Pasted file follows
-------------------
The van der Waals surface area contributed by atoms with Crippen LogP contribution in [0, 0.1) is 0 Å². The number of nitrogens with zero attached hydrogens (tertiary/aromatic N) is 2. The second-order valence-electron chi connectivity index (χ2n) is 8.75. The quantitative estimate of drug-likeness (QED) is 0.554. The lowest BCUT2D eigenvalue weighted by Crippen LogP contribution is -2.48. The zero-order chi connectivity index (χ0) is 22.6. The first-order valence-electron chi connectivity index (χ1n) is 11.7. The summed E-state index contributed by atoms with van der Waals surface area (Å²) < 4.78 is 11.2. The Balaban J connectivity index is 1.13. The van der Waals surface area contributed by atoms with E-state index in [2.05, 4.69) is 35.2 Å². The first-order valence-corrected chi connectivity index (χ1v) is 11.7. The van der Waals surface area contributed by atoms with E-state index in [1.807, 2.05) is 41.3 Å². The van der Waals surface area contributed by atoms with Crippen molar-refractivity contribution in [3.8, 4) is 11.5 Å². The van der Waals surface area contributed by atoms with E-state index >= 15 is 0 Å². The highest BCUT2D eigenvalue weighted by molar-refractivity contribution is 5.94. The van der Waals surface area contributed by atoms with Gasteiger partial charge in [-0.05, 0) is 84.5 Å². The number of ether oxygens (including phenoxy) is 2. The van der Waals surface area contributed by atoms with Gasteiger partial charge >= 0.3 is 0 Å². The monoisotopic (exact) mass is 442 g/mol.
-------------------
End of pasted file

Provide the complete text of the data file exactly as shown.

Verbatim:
The van der Waals surface area contributed by atoms with Crippen LogP contribution in [0, 0.1) is 0 Å². The number of nitrogens with zero attached hydrogens (tertiary/aromatic N) is 2. The second-order valence-electron chi connectivity index (χ2n) is 8.75. The quantitative estimate of drug-likeness (QED) is 0.554. The lowest BCUT2D eigenvalue weighted by Crippen LogP contribution is -2.48. The zero-order chi connectivity index (χ0) is 22.6. The first-order valence-electron chi connectivity index (χ1n) is 11.7. The summed E-state index contributed by atoms with van der Waals surface area (Å²) < 4.78 is 11.2. The Balaban J connectivity index is 1.13. The van der Waals surface area contributed by atoms with E-state index in [2.05, 4.69) is 35.2 Å². The first-order valence-corrected chi connectivity index (χ1v) is 11.7. The van der Waals surface area contributed by atoms with E-state index in [1.807, 2.05) is 41.3 Å². The van der Waals surface area contributed by atoms with Crippen molar-refractivity contribution in [3.8, 4) is 11.5 Å². The van der Waals surface area contributed by atoms with E-state index >= 15 is 0 Å². The highest BCUT2D eigenvalue weighted by molar-refractivity contribution is 5.94. The van der Waals surface area contributed by atoms with Gasteiger partial charge in [-0.05, 0) is 84.5 Å². The number of ether oxygens (including phenoxy) is 2. The van der Waals surface area contributed by atoms with Gasteiger partial charge >= 0.3 is 0 Å². The monoisotopic (exact) mass is 442 g/mol.